Guard Dog Breeds

The guard dog breeds are the gentle but formidable giants of the working dogs. They often go unnoticed. They are not as flashy as the herding dogs and demand very little and there are fewer breeds to pick from.

Original livestock guardian dogs were village and country dogs who accompanied the shepherd and flock on their annual migrations and by doing so helped to guard the flock. Dogs that were detrimental to the well being of the flock were not kept.

Today, in North America, we see guard dog breeds with watered down traits which is a sad thing to witness. Perhaps this is due to our kind nature, smaller holdings, and less sever lifestyle. Nonetheless, we're still asking our dogs to go up against some sever predators so we need to retain the strong guardian and loyalty traits in these breeds.


List of Guardian Dog Breeds

The guard dog breeds we know today bear the names given them from the countries and regions they originated from. If one were to travel to some of these regions you would find several more than the few breeds listed below. Sheep did not originate in North America and neither did any of the livestock guardian breeds.

The more common dog breeds in North America include several of the white dog breeds such as Maremma, Kuvasz, Akbash, Komondor, and Great Pyrenees.

Other not so common breeds include the Anatolian (becoming more popular), Ovcharka, Pyrenean Mastiff and Sarplaninac.

  • Maremma Sheepdog thought to be one of the breeds descended from the earliest of livestock guardian dogs. Originated in Italy. A cool headed dog; works in a variety of situations, not as common in range situations.
  • Great Pyrenees Dog Of French origin so named for the Pyrenean Mountain Region. A common breed for work and as pets so extra caution is warranted when looking for a sound working dog. A cool and level headed dog. Often seen working as a general farm dog.
  • Anatolian Shepherd Originated in Turkey, although not recognized as a breed there as it is in North America. A hot headed dog with great endurance, determination and boldness. Often utilized on large tracts of land.
  • Akbash Origins in Turkey. Actually a white variation of the Anatolian Shepherd. Possesses great stamina; often utilized on large tracts of land. Very independent minded. Purebred Akbash are less common in North America.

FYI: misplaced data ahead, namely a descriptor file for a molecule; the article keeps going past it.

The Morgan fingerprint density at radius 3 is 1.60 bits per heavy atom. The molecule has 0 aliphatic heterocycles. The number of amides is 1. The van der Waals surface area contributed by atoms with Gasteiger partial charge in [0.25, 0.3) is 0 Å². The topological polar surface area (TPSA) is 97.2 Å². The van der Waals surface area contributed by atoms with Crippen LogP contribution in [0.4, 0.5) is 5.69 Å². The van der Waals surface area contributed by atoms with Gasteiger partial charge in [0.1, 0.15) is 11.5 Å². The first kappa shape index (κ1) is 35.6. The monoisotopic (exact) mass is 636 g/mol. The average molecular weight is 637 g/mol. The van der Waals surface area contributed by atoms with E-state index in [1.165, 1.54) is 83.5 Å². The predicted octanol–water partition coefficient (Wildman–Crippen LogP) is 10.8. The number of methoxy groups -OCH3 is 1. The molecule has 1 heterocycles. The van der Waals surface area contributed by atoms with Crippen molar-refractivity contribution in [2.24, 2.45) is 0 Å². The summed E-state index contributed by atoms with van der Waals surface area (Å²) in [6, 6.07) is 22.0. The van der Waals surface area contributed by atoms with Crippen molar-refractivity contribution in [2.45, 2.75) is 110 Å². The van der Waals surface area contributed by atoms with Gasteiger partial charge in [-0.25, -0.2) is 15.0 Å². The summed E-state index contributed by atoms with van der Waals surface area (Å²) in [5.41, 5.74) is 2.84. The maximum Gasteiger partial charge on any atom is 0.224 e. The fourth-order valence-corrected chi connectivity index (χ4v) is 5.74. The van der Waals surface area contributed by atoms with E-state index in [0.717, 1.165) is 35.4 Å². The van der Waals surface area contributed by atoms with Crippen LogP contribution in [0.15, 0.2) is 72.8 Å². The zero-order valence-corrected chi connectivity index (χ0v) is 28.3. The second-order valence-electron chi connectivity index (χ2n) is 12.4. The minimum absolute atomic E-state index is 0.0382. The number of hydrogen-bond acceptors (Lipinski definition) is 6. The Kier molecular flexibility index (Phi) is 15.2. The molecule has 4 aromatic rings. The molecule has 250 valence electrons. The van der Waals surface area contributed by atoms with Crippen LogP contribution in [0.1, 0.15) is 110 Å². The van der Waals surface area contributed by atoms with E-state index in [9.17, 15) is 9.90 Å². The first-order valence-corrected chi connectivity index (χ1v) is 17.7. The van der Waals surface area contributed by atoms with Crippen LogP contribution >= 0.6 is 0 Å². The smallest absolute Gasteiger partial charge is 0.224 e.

• Kangal A third Turkish breed and now considered a sepereate breed from the Anatolian and Akbash. A formidable and hot headed dog, also with great endurance and determination. Often utilized on large tracts of land. Not recommended for first time dog owner.
  • Komondor Hungarian breed noted for its' corded coat. Its' name means sober or angry and the breed is noted for having an aggression streak. Easily triggered by stimulus or threat. Not as active about patroling as other breeds. Care of the coat is necessary to keep the dog in good health.
  • Kuvasz known as a Hungarian breed but with early origins in Tibet. A bit smaller in size and sensitive in nature. Loyal and suspicious at the same time. Not commonly seen in North America.
  • Tatra Mountain Sheepdog (Owczarek Podhalanski) A breed with origins in Poland. Reputed to be a very intuitive dog. A cool and level headed dog. More common as a farm or shepherd dog, not on open range land.
  • Russian Sheepdog (Owtcharka or Ovcarka) As it's name implies this is a breed with origins in Russia. Reputed as being territorial guardian dogs as a result of selected crossbreeding. Caution is warranted when searching out a livestock guardian. Loyal to people.
  • Sarplaninatz (Sarplaninac) A breed originating in Yugoslavia. A determined and loyal dog with a long history as livestock guardians. There are only a few Sarplaninatz dogs in North America.

The reason there are various breeds is because there are various people living in various regions. In very general terms different dog breeds developed because there was always need for specific traits to help get the work done in that locale. Hence the different breeds that show up among the various cultures and regions.

In general and regardless of breed, these dogs have a very independent nature. In other words they are stubborn, which can make them frustrating to deal with. They are intelligent in a thinking and conniving way. So although they may not be the quickest to learn new pet tricks, they will problem solve. They are also very brave dogs who can pack a lot of courage. They will be quick to climb the social ladder and assume the leader position if you don't assume the role yourself.

While we can make these general assumptions on the traits you're likely to encounter in livestock guardian dogs, selecting a guard dog breed is a really a matter of what you need and who you are.



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The Book Livestock Protection Dogs, Selection, Care and Training by Orysia Dawydiak and David Sims provides thorough descriptions of the breeds and their working characteristics.